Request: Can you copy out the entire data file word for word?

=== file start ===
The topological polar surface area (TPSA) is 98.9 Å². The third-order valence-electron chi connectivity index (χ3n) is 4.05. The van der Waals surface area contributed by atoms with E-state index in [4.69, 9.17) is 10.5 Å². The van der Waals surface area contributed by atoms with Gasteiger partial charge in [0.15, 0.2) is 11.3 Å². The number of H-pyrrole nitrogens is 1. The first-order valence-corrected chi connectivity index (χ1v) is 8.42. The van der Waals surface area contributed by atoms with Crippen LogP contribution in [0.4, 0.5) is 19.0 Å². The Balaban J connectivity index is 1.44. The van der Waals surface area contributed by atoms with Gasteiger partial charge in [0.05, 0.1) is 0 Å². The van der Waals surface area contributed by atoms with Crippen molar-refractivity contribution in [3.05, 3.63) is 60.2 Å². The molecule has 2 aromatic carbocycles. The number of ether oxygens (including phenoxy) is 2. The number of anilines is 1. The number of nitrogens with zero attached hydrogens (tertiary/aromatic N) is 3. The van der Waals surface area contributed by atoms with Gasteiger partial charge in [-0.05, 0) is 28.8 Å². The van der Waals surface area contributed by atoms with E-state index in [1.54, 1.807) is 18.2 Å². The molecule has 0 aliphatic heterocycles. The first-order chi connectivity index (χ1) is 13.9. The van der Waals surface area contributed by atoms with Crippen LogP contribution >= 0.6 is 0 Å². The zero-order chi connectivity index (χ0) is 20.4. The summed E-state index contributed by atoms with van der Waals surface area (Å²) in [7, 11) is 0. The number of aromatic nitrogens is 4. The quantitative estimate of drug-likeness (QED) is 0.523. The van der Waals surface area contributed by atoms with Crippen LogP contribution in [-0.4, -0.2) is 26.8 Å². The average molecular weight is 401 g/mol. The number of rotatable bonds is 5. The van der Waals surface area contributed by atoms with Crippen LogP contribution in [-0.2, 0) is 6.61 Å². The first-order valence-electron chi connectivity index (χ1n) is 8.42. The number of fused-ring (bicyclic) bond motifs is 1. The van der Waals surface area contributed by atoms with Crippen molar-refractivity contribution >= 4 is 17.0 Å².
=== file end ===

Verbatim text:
The topological polar surface area (TPSA) is 98.9 Å². The third-order valence-electron chi connectivity index (χ3n) is 4.05. The van der Waals surface area contributed by atoms with E-state index in [4.69, 9.17) is 10.5 Å². The van der Waals surface area contributed by atoms with Gasteiger partial charge in [0.15, 0.2) is 11.3 Å². The number of H-pyrrole nitrogens is 1. The first-order valence-corrected chi connectivity index (χ1v) is 8.42. The van der Waals surface area contributed by atoms with Crippen LogP contribution in [0.4, 0.5) is 19.0 Å². The Balaban J connectivity index is 1.44. The van der Waals surface area contributed by atoms with Gasteiger partial charge in [0.05, 0.1) is 0 Å². The van der Waals surface area contributed by atoms with Crippen molar-refractivity contribution in [3.05, 3.63) is 60.2 Å². The molecule has 2 aromatic carbocycles. The number of ether oxygens (including phenoxy) is 2. The number of anilines is 1. The number of nitrogens with zero attached hydrogens (tertiary/aromatic N) is 3. The van der Waals surface area contributed by atoms with Gasteiger partial charge in [-0.05, 0) is 28.8 Å². The van der Waals surface area contributed by atoms with E-state index in [1.54, 1.807) is 18.2 Å². The molecule has 0 aliphatic heterocycles. The first-order chi connectivity index (χ1) is 13.9. The van der Waals surface area contributed by atoms with Crippen LogP contribution >= 0.6 is 0 Å². The zero-order chi connectivity index (χ0) is 20.4. The summed E-state index contributed by atoms with van der Waals surface area (Å²) in [7, 11) is 0. The number of aromatic nitrogens is 4. The quantitative estimate of drug-likeness (QED) is 0.523. The van der Waals surface area contributed by atoms with Crippen LogP contribution in [-0.4, -0.2) is 26.8 Å². The average molecular weight is 401 g/mol. The number of rotatable bonds is 5. The van der Waals surface area contributed by atoms with Crippen LogP contribution in [-0.2, 0) is 6.61 Å². The first-order valence-electron chi connectivity index (χ1n) is 8.42. The number of fused-ring (bicyclic) bond motifs is 1. The van der Waals surface area contributed by atoms with Crippen molar-refractivity contribution >= 4 is 17.0 Å².